Saturday, November 11, 2006

Atom Egoyan

Atom Egoyan was at Chicago last week. He came to our German class, just sat there listening for an hour. (I didn't say anything remotely smart while he was there, in case you were wondering - but as soon as he left...) He spoke at the Mass Culture Workshop about physical relationships with technology in his work, but really more generally than that. He's done several pieces - films and installations - in which old-fashioned tape recorders play a central role, and he's fascinated with them because the user does have such a physical relationship with the machine, a relationship that's one a wholly different order than the one with a computer, an mp3 player or any other kind of digital technology. Old analogue machinery creates an impression of having some sort of physical manifestation of its processes - you can, to a certain extent, see it working. In other words, Egoyan is incredibly sensitive to the postmodern (which I bring up because I'm finally the tiniest bit confident as to one specific aspect of the most poorly-defined word in the English language), and nostalgic for the modernist. You can see this in his films, which are structured/styled in a manner that's often characterized as "postmodern" and yet place an extra emphasis on physical transit - think of the body hunt in Exotica, the bus crash in The Sweet Hereafter, and all those customs agents that keep reappearing from film to film.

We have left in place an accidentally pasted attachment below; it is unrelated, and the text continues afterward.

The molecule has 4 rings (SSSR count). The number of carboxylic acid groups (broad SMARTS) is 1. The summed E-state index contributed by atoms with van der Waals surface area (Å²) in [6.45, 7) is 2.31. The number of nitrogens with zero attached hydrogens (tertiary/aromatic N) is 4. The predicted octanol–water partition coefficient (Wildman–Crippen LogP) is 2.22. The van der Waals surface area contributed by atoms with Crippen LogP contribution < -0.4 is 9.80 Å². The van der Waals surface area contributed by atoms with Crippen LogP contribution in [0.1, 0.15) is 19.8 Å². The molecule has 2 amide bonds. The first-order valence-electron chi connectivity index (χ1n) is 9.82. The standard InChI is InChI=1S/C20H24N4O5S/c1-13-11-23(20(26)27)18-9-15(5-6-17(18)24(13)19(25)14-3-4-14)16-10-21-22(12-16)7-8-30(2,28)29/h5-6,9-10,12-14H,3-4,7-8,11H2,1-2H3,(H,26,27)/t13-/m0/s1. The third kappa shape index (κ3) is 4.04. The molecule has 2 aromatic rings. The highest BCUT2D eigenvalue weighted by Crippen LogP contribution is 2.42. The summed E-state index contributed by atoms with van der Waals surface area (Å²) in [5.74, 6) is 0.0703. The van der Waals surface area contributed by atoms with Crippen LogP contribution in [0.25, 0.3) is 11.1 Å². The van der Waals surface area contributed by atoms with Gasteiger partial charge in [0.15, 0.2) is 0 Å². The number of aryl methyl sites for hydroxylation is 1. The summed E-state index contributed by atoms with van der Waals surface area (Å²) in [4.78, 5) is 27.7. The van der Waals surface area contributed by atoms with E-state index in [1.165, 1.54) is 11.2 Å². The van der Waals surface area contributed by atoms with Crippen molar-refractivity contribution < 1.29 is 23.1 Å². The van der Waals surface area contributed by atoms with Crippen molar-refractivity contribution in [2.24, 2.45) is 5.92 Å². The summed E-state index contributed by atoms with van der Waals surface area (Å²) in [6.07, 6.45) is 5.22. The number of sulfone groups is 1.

I'm kind of obsessed with the way that space is organized and categorized on screen, and have a vague suspicion about the possible relevance of Manuel Castells's "space of flows," which is, in my own horribly incomplete understanding, similar to Egoyan's conception of digital technology: space that's organized by informational logic rather than physical, geographical logic, and in which physical distance is less a factor than access within the network. My further vague suspicion is that, not only does the cinema have a similar relationship now to postmodernism that it did in the 20s and 30s to modernism, but that the cinema has been one of the central places where we've been working through that transition from modern to post, and that there's something fundamentally postmodern (in that incomplete "space of flows" definition I tried to explain above) about the onscreen organization of space, which would therefore lead one to conclude that the cinema has not only reflected that transition but, in some sense, led the charge.

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